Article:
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An entire function $f(z)$ is of exponential type $\alpha$ if there exists $A$ such that $|f(z)|\leq Ae^{\alpha|z|}$ for all $z\in \mathbb C$. Given that $A=1$: how to prove that $$\frac{1}{2\pi}\int_{0}^{2\pi}\log|f(re^{i\theta})|\,d\theta\leq \frac{2\alpha r}{\pi}$$ for all $r>0$.

I did the following:

$$\frac{1}{2\pi}\int_{0}^{2\pi}\log|f(re^{i\theta})|\,d\theta\leq \log(A)+\alpha |r|=0+r\alpha $$

but I don't know how to get the $\dfrac{2}{\pi}$?

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Why all the downvotes? I am not sure, but I think your formula may be incorrect? I think the quantity you are estimating should just be less than $\alpha r$ –  Keaton Apr 5 '12 at 17:19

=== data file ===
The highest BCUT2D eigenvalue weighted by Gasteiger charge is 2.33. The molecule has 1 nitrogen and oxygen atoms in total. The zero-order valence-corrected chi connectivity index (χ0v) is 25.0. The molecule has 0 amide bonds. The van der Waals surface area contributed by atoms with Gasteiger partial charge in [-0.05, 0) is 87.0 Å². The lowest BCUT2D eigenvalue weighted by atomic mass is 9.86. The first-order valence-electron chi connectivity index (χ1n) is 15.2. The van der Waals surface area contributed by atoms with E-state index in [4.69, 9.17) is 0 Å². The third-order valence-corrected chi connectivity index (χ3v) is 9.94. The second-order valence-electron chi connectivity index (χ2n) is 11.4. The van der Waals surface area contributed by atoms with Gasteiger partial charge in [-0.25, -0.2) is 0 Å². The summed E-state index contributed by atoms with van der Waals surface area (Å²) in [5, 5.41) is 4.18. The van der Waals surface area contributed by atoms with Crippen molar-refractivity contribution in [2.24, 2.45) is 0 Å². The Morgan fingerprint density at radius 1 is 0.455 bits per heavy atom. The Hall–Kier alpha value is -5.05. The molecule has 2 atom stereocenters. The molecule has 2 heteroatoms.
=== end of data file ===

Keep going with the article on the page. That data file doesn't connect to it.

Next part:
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OP is a new user in math.SE. Downvoters should be nice & provide explanations, and/or suggestions for OP to improve her question. –  user2468 Apr 5 '12 at 17:30
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Seems like a perfectly reasonable question to me. OP has left the imperative mode, shown some thought about the subject, and made clear where the problem is. –  Ross Millikan Apr 5 '12 at 17:35
    
Is $\alpha$ a complex or real number? –  user2468 Apr 5 '12 at 21:41
    
@J.D.: $\alpha$ is real, positive, and finite. –  Monica Apr 5 '12 at 21:54
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